The IRS has issued only very preliminary guidance with respect to these new rules; their scope remains unclear and potentially subject to material change. Very generally, it is possible that distributions made by the Fund after the dates noted above (or such later dates as may be provided in future guidance) to a shareholder, including a distribution in redemption of shares and a distribution of income or gains otherwise exempt from withholding under the rules applicable to non-U.S. shareholders described above (e.g., Capital Gain Dividends, Short-Term Capital Gain Dividends and interest-related dividends, as described above) will be subject to the new 30% withholding requirement. Payments to a foreign shareholder that is a “foreign financial institution” will generally be subject to withholding, unless such shareholder enters into a timely agreement with the IRS. Payments to shareholders that are U.S. persons or foreign individuals will generally not be subject to withholding, so long as such shareholders provide the Fund with such certifications or other documentation, including, to the extent required, with regard to such shareholders’ direct and indirect owners, as the Fund requires to comply with the new rules. Persons investing in the Fund through an intermediary should contact their intermediary regarding the application of the new reporting and withholding regime to their investments in the Fund.

Shareholders are urged to consult a tax advisor regarding this new reporting and withholding regime, in light of their particular circumstances.

41


Shares Purchased through Tax-Qualified Plans.   Special tax rules apply to investments through defined contribution plans and other tax-qualified plans. Shareholders should consult their tax advisers to determine the suitability of shares of the Fund as an investment through such plans, and the precise effect of an investment on their particular tax situation.

The foregoing is a general and abbreviated summary of the provisions of the Internal Revenue Code and the Treasury regulations in effect as they directly govern the taxation of the Fund and its shareholders. These provisions are subject to change by legislative and administrative action, and any such change may be retroactive. Shareholders are urged to consult their tax advisers regarding specific questions as to U.S. federal income, estate or gift taxes, or foreign, state, local taxes or other taxes.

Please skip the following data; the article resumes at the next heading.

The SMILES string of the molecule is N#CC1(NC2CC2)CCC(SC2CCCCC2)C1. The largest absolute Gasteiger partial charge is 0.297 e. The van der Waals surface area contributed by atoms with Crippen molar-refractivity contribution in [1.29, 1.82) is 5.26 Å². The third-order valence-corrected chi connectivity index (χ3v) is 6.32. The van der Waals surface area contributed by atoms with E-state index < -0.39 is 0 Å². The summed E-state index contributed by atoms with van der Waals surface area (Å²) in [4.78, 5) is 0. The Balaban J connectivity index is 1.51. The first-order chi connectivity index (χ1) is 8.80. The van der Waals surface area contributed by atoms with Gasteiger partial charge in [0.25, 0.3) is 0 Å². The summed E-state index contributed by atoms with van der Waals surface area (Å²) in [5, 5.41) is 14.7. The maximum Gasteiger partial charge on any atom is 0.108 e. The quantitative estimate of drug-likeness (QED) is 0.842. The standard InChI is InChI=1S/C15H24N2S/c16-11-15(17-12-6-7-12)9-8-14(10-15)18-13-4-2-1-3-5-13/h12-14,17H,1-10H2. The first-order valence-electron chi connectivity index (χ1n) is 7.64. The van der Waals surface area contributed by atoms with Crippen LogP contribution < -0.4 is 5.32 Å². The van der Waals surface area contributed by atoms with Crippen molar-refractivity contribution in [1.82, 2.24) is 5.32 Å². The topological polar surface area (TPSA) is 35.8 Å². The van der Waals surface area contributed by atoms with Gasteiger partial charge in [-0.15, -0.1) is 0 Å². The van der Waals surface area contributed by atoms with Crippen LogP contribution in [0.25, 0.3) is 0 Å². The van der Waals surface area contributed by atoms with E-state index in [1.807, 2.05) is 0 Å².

BROKERAGE ALLOCATION AND OTHER PRACTICES

Brokerage Transactions.   Generally, equity securities are bought and sold through brokerage transactions for which commissions are payable. Purchases from underwriters will include the underwriting commission or concession, and purchases from dealers serving as market makers will include a dealer’s mark-up or reflect a dealer’s mark-down. The purchase price for securities bought from dealers serving as market makers will similarly include the dealer’s mark up or reflect a dealer’s mark down. When the Fund executes transactions in the over-the-counter market, it will generally deal with primary market makers unless prices that are more favorable are otherwise obtainable.

In selecting brokers and dealers to execute portfolio transactions, the Adviser may consider research and brokerage services furnished to the Adviser or its affiliates. The Adviser may not consider sales of shares of the Fund as a factor in the selection of brokers and dealers, but may place portfolio transactions with brokers and dealers that promote or sell the Fund’s shares so long as such transactions are done in accordance with the policies and procedures established by the Trustees that are designed to ensure that the selection is based on the quality of execution and not on sales efforts. When placing portfolio transactions with a broker or dealer, the Adviser may aggregate securities to be sold or purchased for the Fund with those to be sold or purchased for other advisory accounts managed by the Adviser. In aggregating such securities, the Adviser will average the transaction as to price and will allocate available investments in a manner that the Adviser believes to be fair and reasonable to the Fund and such other advisory accounts. An aggregated order will generally be allocated on a pro rata basis among all participating accounts, based on the relative dollar values of the participating accounts, or using any other method deemed to be fair to the participating accounts, with any exceptions to such methods involving the Trust being reported to the Trustees.